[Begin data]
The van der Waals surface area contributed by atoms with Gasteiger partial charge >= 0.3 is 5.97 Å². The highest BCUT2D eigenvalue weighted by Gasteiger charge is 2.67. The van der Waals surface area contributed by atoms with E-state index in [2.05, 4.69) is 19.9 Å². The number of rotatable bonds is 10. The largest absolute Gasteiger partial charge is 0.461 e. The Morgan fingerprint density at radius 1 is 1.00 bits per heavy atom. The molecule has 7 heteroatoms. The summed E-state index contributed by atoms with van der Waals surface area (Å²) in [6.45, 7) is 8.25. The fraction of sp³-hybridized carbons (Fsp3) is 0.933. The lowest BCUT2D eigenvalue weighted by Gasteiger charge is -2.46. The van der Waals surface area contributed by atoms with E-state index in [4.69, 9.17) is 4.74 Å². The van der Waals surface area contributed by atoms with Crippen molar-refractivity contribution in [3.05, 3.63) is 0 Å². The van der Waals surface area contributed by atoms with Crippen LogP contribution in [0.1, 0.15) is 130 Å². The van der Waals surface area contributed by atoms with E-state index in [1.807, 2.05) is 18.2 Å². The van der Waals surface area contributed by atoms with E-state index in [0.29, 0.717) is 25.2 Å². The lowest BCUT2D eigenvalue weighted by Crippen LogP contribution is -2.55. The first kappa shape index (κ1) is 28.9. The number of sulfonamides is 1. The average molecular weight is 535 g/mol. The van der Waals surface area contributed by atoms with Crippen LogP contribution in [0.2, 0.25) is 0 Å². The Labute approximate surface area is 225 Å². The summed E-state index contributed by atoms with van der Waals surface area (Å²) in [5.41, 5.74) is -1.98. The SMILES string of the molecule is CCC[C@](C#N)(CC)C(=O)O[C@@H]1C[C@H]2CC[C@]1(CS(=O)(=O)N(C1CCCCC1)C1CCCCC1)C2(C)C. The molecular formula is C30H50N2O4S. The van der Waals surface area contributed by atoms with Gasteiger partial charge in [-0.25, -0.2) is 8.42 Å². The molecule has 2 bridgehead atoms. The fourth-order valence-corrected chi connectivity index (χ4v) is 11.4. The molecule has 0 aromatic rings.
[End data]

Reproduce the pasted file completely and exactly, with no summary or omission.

The van der Waals surface area contributed by atoms with Gasteiger partial charge >= 0.3 is 5.97 Å². The highest BCUT2D eigenvalue weighted by Gasteiger charge is 2.67. The van der Waals surface area contributed by atoms with E-state index in [2.05, 4.69) is 19.9 Å². The number of rotatable bonds is 10. The largest absolute Gasteiger partial charge is 0.461 e. The Morgan fingerprint density at radius 1 is 1.00 bits per heavy atom. The molecule has 7 heteroatoms. The summed E-state index contributed by atoms with van der Waals surface area (Å²) in [6.45, 7) is 8.25. The fraction of sp³-hybridized carbons (Fsp3) is 0.933. The lowest BCUT2D eigenvalue weighted by Gasteiger charge is -2.46. The van der Waals surface area contributed by atoms with E-state index in [4.69, 9.17) is 4.74 Å². The van der Waals surface area contributed by atoms with Crippen molar-refractivity contribution in [3.05, 3.63) is 0 Å². The van der Waals surface area contributed by atoms with Crippen LogP contribution in [0.1, 0.15) is 130 Å². The van der Waals surface area contributed by atoms with E-state index in [1.807, 2.05) is 18.2 Å². The van der Waals surface area contributed by atoms with E-state index in [0.29, 0.717) is 25.2 Å². The lowest BCUT2D eigenvalue weighted by Crippen LogP contribution is -2.55. The first kappa shape index (κ1) is 28.9. The number of sulfonamides is 1. The average molecular weight is 535 g/mol. The van der Waals surface area contributed by atoms with Crippen LogP contribution in [0.2, 0.25) is 0 Å². The Labute approximate surface area is 225 Å². The summed E-state index contributed by atoms with van der Waals surface area (Å²) in [5.41, 5.74) is -1.98. The SMILES string of the molecule is CCC[C@](C#N)(CC)C(=O)O[C@@H]1C[C@H]2CC[C@]1(CS(=O)(=O)N(C1CCCCC1)C1CCCCC1)C2(C)C. The molecular formula is C30H50N2O4S. The van der Waals surface area contributed by atoms with Gasteiger partial charge in [-0.25, -0.2) is 8.42 Å². The molecule has 2 bridgehead atoms. The fourth-order valence-corrected chi connectivity index (χ4v) is 11.4. The molecule has 0 aromatic rings.